The makers of "THE BODY" decided to use this modern technique to explore the intricate mechanisms inside the human body. The film they have shot inside the organs shows that the external functions of the human body are comparatively boring. One sequence follows the movement of food along the intestines. Every few seconds the long, twisting tube gives an involuntary squeeze as the subject's meal takes another digestive step. This is the first time that specialized medical photography has been brought to the feature film screen. The history of endoscopy dates back to the end of the 19th century, when very primitive camera equipment was used for viewing organs inside the body. It was not until 1941 that the first quality pictures of the lung and food tracts were taken.
Dr. Max Fourestier, who headed "THE BODY'S" endoscopic film team, was responsible for the major technical breakthroughs of the early 1950's. Working at his laboratory in the Optical Institute of Paris, Fourestier invented the multiple apparatus which now enables doctors to obtain moving film of high grade colour repro. duction. By 1955 French television was able to use his first sequence shot in the bronchial passages. The main problem that the endoscopic technique must resolve is the total darkness in the internal cavities of the body. The first prerequisite, therefore, is a good system of lighting. Experiments with very powerful lighting have caused burns to the patient. It was necessary that the lighting be conducted from outside the body. After years of trials, Fourestier and his colleagues achieved the best results by using the refraction of light by prisms of quartz. They found the quartz was a much better conductor than, for example, mirrors.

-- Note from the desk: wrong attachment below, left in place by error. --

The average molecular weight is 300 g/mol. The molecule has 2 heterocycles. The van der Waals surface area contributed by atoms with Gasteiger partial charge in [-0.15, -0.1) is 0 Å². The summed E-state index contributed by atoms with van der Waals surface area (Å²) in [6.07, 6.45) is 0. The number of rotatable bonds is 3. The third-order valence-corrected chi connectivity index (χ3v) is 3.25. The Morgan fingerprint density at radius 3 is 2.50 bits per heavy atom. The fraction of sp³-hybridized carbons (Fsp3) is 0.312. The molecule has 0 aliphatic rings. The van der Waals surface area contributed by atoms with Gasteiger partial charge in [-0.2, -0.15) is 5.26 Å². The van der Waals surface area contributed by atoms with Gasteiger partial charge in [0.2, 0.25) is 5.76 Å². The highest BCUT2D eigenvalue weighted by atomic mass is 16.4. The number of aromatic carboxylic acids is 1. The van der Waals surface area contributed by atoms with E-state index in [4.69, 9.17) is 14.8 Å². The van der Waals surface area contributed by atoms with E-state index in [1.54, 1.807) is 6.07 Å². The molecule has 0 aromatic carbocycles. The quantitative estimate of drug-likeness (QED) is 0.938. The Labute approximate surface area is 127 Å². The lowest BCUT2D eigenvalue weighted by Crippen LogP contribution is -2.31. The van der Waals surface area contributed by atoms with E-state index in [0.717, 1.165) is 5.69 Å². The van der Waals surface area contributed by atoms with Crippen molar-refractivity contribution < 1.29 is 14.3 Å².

For "THE BODY" the French team contributed a variety of pic. tures taken inside the body at their Paris clinic.
Bronchoscopy: the study of the lungs is one of the easiest and least painful exercises. The patient is given a local anesthetic before the endoscope is slipped down the windpipe. Once the endoscope is in position in the lungs, the camera is attached to the other end of the equipment and filming can commence.
Laryngoscopy: filming of the larynx is easily carried out by using a bronchoscope or with a tiny mirror placed at the base of the tongue. One of its more glamorous uses in Paris is the examination of the throats and vocal chords of leading opera singers and actors.
Esophagoscopy: viewing the walls of the esophagus is important in locating infection such as ulcers and cancers which might be forming in the food pipe. By recording the precise condition of the area a more accurate diagnosis can be obtained. While the film is being taken a breathing tube is introduced to allow normal breathing to continue.
Gastroscopy: in 1898 the stomach was first explored photographically. Two doctors in Germany introduced into the stomach a miniscule camera at the end of a rubber tube. The shutter was manipulated by fine lengths of string operated outside the patient's mouth. This painful procedure has now been replaced by more comfortable methods.